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Black holes: the missing link in spherical mass?  – The place where mysterious intermediate black holes can form

Black holes: the missing link in spherical mass? – The place where mysterious intermediate black holes can form

Fertile breeding ground: Astronomers may have discovered where and how intermediate black holes — a previously mysterious intermediate form of such singularities — form. Accordingly, the dense centers of star clusters could be the birthplace of these “medium-sized” black holes, but only when the star clusters are still very young, the team explains in the journal Science. It is also possible that there are intermediate black holes in the vicinity of our Milky Way Galaxy.

It's the “missing link” between black holes: average black holes have a mass of about 100 to tens of thousands of times the mass of the Sun, and thus lie exactly in the gap between stellar black holes created by stellar explosions and the supermassive samples that form. In the center over hundreds of millions of years galaxies have grown. But how the intermediate form between the two arises remains a mystery.

Puzzles about the formation of mediators

One reason for this: Intermediate black holes are extremely rare, and there are only a few potential candidates. They include an object called LB-1 with a mass of about 70 solar masses, another with a mass of 428 solar masses, and an X-ray source weighing about 50,000 solar masses, whose radiation signature could indicate the presence of an active intermediate black hole.

But how did these intermediate forms arise? The lighter samples could be the result of merging stellar black holes, as gravitational wave data suggest. But there is still no definitive explanation for heavier intermediate black holes. Astronomers have only several hypotheses, including sequential mergers or spontaneous collapse of dense gas clouds directly into the black hole – similar to what is postulated for precursors of supermassive black holes in the early universe.

The Omega Centauri globular star cluster in our Milky Way galaxy could hide an intermediate black hole at its center. © ESO/INAF-VST/OmegaCAM/ CC by 4.0

Spherical clusters as fertile ground?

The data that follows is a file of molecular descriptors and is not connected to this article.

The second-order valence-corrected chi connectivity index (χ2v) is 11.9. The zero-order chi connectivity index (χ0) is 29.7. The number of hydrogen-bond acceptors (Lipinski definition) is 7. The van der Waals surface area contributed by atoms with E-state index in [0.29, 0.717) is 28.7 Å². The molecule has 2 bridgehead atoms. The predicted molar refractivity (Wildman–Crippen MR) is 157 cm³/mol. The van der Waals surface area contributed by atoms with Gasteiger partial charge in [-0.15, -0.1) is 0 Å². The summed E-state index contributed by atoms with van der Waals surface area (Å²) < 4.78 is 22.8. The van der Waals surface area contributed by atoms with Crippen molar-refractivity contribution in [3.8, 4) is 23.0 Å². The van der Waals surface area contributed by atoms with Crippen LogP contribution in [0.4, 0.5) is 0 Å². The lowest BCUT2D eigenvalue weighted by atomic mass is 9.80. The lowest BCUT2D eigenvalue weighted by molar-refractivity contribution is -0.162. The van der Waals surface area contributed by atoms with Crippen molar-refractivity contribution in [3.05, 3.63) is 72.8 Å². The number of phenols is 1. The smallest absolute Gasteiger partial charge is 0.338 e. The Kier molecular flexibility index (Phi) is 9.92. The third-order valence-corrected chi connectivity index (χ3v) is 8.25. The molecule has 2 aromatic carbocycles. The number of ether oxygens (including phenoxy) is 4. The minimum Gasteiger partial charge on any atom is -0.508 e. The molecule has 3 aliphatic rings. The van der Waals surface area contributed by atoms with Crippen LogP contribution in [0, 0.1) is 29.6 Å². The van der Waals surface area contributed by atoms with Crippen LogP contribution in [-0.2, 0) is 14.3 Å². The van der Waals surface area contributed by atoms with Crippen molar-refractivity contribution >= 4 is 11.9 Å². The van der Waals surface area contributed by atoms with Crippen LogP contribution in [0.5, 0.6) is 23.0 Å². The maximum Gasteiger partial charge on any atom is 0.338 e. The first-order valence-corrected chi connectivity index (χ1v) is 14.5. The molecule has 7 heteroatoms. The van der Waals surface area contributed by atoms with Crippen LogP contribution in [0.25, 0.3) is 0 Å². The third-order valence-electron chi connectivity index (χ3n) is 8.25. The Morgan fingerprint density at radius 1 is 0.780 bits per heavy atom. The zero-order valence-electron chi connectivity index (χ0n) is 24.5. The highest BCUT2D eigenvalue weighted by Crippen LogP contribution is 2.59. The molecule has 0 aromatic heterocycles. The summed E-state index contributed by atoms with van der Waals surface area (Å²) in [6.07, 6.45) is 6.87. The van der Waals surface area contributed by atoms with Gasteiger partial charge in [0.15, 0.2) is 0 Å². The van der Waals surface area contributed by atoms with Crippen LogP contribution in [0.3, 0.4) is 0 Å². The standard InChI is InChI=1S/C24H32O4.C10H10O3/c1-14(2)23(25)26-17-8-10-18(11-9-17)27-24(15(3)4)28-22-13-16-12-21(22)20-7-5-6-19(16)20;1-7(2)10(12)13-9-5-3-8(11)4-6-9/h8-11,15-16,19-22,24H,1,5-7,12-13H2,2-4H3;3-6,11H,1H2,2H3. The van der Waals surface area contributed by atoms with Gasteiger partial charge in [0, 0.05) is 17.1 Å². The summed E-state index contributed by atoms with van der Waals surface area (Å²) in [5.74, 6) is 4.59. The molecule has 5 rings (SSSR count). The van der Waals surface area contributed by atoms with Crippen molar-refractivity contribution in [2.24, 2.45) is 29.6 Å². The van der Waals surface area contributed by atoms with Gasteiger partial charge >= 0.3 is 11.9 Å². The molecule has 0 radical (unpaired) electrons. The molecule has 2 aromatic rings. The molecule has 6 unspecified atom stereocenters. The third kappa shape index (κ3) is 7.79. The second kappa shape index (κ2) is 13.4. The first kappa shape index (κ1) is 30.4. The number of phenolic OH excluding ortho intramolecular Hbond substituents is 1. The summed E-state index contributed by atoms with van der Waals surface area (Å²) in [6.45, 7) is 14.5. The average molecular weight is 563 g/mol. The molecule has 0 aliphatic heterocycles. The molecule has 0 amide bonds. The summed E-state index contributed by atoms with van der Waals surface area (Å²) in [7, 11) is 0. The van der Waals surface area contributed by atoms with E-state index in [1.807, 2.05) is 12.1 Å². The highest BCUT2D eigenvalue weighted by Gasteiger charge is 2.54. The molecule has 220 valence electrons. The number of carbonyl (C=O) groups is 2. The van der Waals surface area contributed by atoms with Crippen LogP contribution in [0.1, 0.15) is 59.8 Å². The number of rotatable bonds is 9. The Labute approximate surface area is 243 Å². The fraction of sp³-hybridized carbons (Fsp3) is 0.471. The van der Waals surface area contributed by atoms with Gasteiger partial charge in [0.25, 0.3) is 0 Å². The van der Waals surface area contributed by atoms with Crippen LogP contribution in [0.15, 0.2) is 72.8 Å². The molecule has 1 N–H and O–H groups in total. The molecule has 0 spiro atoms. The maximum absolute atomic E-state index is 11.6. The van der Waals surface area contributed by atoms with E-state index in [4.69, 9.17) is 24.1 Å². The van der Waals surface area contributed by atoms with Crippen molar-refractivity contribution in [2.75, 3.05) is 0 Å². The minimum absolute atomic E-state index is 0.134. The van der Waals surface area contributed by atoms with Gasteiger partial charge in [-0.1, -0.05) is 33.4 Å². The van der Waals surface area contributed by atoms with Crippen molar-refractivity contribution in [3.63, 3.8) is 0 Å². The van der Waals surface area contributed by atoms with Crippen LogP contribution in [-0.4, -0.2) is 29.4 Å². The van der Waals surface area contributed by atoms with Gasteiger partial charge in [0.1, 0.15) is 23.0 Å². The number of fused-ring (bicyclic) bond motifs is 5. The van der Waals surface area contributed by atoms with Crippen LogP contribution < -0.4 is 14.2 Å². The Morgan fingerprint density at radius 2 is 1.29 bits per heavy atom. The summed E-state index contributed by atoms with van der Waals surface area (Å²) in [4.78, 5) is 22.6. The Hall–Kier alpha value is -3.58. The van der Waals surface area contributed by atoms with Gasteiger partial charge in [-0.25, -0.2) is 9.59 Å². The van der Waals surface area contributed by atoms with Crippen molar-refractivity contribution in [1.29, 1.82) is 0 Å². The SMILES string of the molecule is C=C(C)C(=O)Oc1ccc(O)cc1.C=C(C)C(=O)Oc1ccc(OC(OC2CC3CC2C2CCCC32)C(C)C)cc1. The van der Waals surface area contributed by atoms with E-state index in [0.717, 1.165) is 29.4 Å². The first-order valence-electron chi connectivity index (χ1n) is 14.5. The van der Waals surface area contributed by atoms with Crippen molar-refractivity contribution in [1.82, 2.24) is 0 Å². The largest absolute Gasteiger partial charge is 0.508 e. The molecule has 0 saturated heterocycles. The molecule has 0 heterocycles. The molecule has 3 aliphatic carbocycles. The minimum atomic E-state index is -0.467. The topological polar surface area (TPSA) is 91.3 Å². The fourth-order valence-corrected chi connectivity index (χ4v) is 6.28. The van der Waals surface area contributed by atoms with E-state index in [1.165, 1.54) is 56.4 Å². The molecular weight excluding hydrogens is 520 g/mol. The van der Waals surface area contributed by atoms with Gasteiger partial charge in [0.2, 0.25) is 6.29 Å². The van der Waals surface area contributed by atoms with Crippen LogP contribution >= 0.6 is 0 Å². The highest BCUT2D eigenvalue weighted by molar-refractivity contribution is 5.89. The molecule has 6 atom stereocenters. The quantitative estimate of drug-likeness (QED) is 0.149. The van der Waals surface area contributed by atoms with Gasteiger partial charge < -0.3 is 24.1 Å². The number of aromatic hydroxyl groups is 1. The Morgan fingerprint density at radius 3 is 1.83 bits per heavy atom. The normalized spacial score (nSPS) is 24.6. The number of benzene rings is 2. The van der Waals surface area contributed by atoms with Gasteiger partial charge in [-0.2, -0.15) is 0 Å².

But there is another possible scenario: according to this, the dense center of globular clusters could be a “breeding ground” for intermediate black holes. There, massive stars are so close together that they often collide and merge with each other. If the resulting giant stars explode in a supernova, the black holes formed could also merge with each other, thus growing to an average size. Astronomers have already found evidence of clusters of stellar black holes in such globular clusters.

But the problem is that very massive stars in globular clusters lose a significant portion of their mass due to strong stellar winds before a supernova. “As a result, they evolve into black holes with a mass much less than about 1,000 solar masses,” explained Michiko Fujii of the University of Tokyo and her colleagues. But how do the larger specimens come about?

Reconstructing the evolution of each individual star

Astronomers may now have found an answer to this question. For their study, Fujii and her team examined the processes at the core of globular star clusters in more detail, focusing on the early days of these star clusters. “At this stage, the young star clusters are still enveloped in their original cloud of cold molecular gas,” they explain. This dense, heavy cocoon brings the gas and stars closer together in the middle of the young clusters.

“For the first time, we have now succeeded in using numerical simulations to understand how individual stars evolve at this early stage of globular clusters,” says Fujii. Until now, the computational effort was too high for this, so the team first had to develop a new type of simulation software. “By tracking individual stars with realistic masses, we can also reconstruct their collisions in this environment,” says the astronomer.

Mass accumulation in the center of the pile

Simulations revealed that young globular clusters could certainly become breeding grounds for intermediate black holes. The dense gas cocoon prevents stellar winds and at the same time ensures denser crowding among young stars. “The density of the stars is more than ten million cubic parsecs, which is more than enough to trigger a series of collisions,” astronomers say.

But more importantly, because of the tight crowding, the stars collide and merge so quickly that they barely have time to lose much of their mass to their powerful stellar winds. In the simulation, such collisions created at least one very massive giant star with a mass of at least 1,000 solar masses in each globular cluster. “This is much heavier than any star known today,” the team said. These short-lived extreme stars can go on to merge or collapse directly into a black hole – thus forming intermediate black holes.

And also in the Milky Way

According to astronomers' estimates, undiscovered intermediate black holes could also be hiding in ancient globular clusters of the Milky Way. “Such star clusters with an initial mass of more than 1 million solar masses could have produced black holes with masses exceeding 2,000 solar masses,” Fujii and her team wrote. Therefore, there is a good chance that at least some of the ancient, metal-poor globular star clusters in our region contain this rare intermediate form of black hole.

Now astronomers just need to find these hidden media, which is no easy task. The dense crowding in the center of the globular clusters also makes it difficult to detect such hidden black holes. (Science, 2024; doi: 10.1126/science.adi4211)

Source: University of Tokyo

May 31, 2024 – Nadia Podbrigar